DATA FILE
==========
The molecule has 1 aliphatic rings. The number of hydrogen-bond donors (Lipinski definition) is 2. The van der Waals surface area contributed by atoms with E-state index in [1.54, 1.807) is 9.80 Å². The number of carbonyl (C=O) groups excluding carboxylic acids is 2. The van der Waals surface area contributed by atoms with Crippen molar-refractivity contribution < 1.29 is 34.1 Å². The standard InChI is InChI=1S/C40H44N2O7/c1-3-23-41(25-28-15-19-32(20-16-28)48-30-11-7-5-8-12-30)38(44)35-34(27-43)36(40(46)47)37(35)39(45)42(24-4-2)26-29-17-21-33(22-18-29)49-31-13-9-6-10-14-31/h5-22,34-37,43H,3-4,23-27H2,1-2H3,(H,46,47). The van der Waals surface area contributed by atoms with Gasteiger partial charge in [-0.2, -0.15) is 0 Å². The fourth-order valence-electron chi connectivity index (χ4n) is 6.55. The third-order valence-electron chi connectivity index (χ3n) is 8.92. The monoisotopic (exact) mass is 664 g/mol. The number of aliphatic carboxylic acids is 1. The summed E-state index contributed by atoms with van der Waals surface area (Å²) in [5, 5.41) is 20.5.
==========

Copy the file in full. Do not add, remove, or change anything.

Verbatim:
The molecule has 1 aliphatic rings. The number of hydrogen-bond donors (Lipinski definition) is 2. The van der Waals surface area contributed by atoms with E-state index in [1.54, 1.807) is 9.80 Å². The number of carbonyl (C=O) groups excluding carboxylic acids is 2. The van der Waals surface area contributed by atoms with Crippen molar-refractivity contribution < 1.29 is 34.1 Å². The standard InChI is InChI=1S/C40H44N2O7/c1-3-23-41(25-28-15-19-32(20-16-28)48-30-11-7-5-8-12-30)38(44)35-34(27-43)36(40(46)47)37(35)39(45)42(24-4-2)26-29-17-21-33(22-18-29)49-31-13-9-6-10-14-31/h5-22,34-37,43H,3-4,23-27H2,1-2H3,(H,46,47). The van der Waals surface area contributed by atoms with Gasteiger partial charge in [-0.2, -0.15) is 0 Å². The fourth-order valence-electron chi connectivity index (χ4n) is 6.55. The third-order valence-electron chi connectivity index (χ3n) is 8.92. The monoisotopic (exact) mass is 664 g/mol. The number of aliphatic carboxylic acids is 1. The summed E-state index contributed by atoms with van der Waals surface area (Å²) in [5, 5.41) is 20.5.